While most of Europe is facing an economic crisis, from Spain’s youth unemployment rate of around 50%, to the collapse of the Russian Ruble, Poland is one of the very few countries on the continent that actually has good prospects.
There’s no such thing as a “recession-proof” country, but Poland is about as close as it gets. GDP growth never fell below 2.5% during the 2007-2008 Global Financial Crisis, and an actual recession is something Poland hasn’t had to suffer since 1991 when it made its transition to democracy.
But the real estate market has been somewhat of a different story. While the Polish economy itself has been robust, Poland’s property market crashed around 2007 and are to this day, still down by around 30% off their highs in some major cities.
This arguably presents a great buying opportunity. While Poland’s fundamentals are strong, the fact that the country’s real estate market hasn’t caught up may be a sign for investors to start buying.
Putting aside any potential undervaluation, Poland has some of the best rental yields in Europe. Hovering at around 7%, you’ll be hard-pressed to find a better return in this part of the world.
In addition to strong rentals yields and prospects for capital appreciation, Poland is not a hard place to live indefinitely. Just by starting a business, one can obtain residency and eventual citizenship is also possible.
Suddenly, buying property in Poland makes sense for many different people with different goals.
However, it’s worth noting for those who aren’t citizens of the EU, houses and land are strictly off limits. Apartment units are still available for purchase by anyone, but most people will be limited to buying property in urban areas.
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Warsaw or Krakow, Which is Better for Investment?
While Poland is a moderately sized nation of around 40 million people, investors usually focus on buying property in one of two of its major cities.
Warsaw is Poland’s capital and largest city, along with its business hub. Former communist apartment blocks have given way to a glistening skyline over the past few decades, which is indeed one of Europe’s most impressive. An up and coming financial center, Warsaw is where things happen in Poland.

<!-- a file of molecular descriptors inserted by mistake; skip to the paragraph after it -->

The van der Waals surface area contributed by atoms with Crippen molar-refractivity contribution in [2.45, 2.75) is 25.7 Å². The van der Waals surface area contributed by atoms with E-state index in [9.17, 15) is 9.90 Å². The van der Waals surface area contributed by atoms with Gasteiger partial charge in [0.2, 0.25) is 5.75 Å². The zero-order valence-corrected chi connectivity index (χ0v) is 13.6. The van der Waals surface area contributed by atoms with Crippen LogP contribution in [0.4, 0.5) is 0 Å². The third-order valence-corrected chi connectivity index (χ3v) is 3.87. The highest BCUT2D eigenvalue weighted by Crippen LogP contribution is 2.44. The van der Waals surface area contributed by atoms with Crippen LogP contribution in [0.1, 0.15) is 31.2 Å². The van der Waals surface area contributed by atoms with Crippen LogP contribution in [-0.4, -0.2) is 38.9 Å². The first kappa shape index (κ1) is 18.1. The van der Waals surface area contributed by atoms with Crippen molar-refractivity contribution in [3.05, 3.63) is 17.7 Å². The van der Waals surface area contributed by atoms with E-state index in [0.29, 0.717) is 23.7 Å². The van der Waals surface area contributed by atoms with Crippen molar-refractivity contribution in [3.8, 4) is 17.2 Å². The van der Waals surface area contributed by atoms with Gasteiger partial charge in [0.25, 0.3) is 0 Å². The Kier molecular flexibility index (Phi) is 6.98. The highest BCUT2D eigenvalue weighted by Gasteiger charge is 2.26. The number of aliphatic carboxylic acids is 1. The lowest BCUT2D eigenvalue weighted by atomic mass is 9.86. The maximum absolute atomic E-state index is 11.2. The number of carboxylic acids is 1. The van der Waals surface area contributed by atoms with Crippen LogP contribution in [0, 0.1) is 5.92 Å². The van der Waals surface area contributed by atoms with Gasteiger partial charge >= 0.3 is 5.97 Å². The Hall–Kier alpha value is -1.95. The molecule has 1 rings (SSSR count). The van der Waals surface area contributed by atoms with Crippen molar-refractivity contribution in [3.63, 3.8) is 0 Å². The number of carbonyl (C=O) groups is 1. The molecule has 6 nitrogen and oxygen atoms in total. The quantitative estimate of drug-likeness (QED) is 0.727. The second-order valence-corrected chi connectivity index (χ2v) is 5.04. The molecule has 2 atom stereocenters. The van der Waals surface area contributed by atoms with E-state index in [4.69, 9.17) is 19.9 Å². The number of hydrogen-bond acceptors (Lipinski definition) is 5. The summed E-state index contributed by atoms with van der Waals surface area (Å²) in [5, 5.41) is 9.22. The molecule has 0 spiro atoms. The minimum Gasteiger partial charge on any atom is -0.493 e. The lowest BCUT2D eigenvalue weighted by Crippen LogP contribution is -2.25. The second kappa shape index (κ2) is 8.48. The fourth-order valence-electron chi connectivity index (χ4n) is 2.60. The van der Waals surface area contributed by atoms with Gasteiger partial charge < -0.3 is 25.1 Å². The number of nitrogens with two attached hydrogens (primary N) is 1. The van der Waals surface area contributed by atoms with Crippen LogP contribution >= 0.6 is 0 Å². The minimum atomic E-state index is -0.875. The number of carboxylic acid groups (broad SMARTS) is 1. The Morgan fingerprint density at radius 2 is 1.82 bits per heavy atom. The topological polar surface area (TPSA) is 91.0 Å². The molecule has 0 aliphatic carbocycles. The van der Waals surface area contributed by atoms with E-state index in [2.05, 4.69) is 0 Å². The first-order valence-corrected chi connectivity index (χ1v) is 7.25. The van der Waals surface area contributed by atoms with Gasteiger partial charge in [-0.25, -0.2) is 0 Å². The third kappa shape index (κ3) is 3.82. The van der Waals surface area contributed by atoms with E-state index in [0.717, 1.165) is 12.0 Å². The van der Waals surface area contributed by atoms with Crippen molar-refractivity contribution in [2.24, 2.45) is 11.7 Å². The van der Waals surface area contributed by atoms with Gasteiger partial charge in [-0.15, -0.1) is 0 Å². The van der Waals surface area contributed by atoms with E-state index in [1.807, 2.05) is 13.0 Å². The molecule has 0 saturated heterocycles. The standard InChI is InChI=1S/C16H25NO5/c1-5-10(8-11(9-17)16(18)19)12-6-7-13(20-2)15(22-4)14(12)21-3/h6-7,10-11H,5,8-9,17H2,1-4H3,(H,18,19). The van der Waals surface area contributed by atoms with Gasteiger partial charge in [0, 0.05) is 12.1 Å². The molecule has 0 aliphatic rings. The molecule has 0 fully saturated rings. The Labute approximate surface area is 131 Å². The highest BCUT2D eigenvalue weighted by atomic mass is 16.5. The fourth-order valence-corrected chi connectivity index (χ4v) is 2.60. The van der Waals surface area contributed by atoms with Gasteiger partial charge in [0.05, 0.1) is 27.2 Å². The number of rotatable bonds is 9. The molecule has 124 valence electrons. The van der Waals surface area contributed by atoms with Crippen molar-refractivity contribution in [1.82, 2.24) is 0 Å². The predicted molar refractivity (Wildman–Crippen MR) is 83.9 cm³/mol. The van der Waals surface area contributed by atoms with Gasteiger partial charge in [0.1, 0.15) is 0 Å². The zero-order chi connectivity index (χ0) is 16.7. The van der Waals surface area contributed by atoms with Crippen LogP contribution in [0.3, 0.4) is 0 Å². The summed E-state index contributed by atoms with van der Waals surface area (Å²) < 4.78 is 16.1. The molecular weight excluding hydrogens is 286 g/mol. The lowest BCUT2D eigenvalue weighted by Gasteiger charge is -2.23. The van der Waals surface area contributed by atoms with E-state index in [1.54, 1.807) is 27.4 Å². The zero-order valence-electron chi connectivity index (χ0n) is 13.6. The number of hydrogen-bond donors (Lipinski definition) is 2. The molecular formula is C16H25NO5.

On the other hand, Krakow is preferred by tourists and practically everyone else from a lifestyle perspective. The city of around one and a half million is one of the few in the region not bombed during World War 2, and it remains most of its charm because of this. Warsaw is a bit generic by comparison.
Whether it’s best to buy an apartment in Warsaw or Krakow depends on your intentions. Yields, in general, are higher in Warsaw and can reach as high as 8%. Most tenants looking for apartments in the capital city will be locals, foreign expats, and other long term renters.
That doesn’t necessarily mean that Warsaw is a better investment choice, though. There is currently a lack of supply for short-term rentals in Krakow and because the city is Poland’s most visited by tourists, there could be opportunities for profit by renting out an apartment through channels such as Airbnb.
Airbnb (in general, not just in Poland) has the potential for higher rental yields than normal. Like a hotel, a high premium can be charged on “by the night” rentals over what a long-term, monthly tenant would pay.
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If you’re willing to put in some extra work and can keep the short-term stayers lined up, catering to the tourist market in a city with pent up demand such as Krakow can be a highly profitable move.
Otherwise, the stability and hands-off approach of letting out an apartment in Warsaw the “normal way” might be more your style.
Residency and Citizenship in Poland
Poland does not have a residency through property investment programs, such as those in countries such as Ireland, Spain, and Portugal. Nonetheless, it is still rather simple for almost anyone to live in Poland on a long-term basis and enjoy the piece of real estate they bought.
Business owners and employees of a Polish company are able to apply for residency in the country. Incorporation costs are not high, the process of starting a business is simple, and low taxes make Poland a viable place to start a business anyway.
A temporary residence permit is valid for three years, and extensions are for another three years. Extensions can be applied for back-to-back as long as you are able to show that you still meet the initial criteria.
After living in Poland for a continuous period of 5 years, you can then receive permanent residency. Living in Poland for 3 more years and learning to speak Polish (which is not that hard of a language to learn) allows you to naturalize and become a citizen of Poland.
Eight years is a long time, but there are worse places to spend almost a decade. EU Citizenship is, of course, extremely valuable as well.
With low taxes, an open economy, a healthy business environment, a simple residency program, and an undervalued real estate market, Poland remains a great country to knock out multiple different flags at once.
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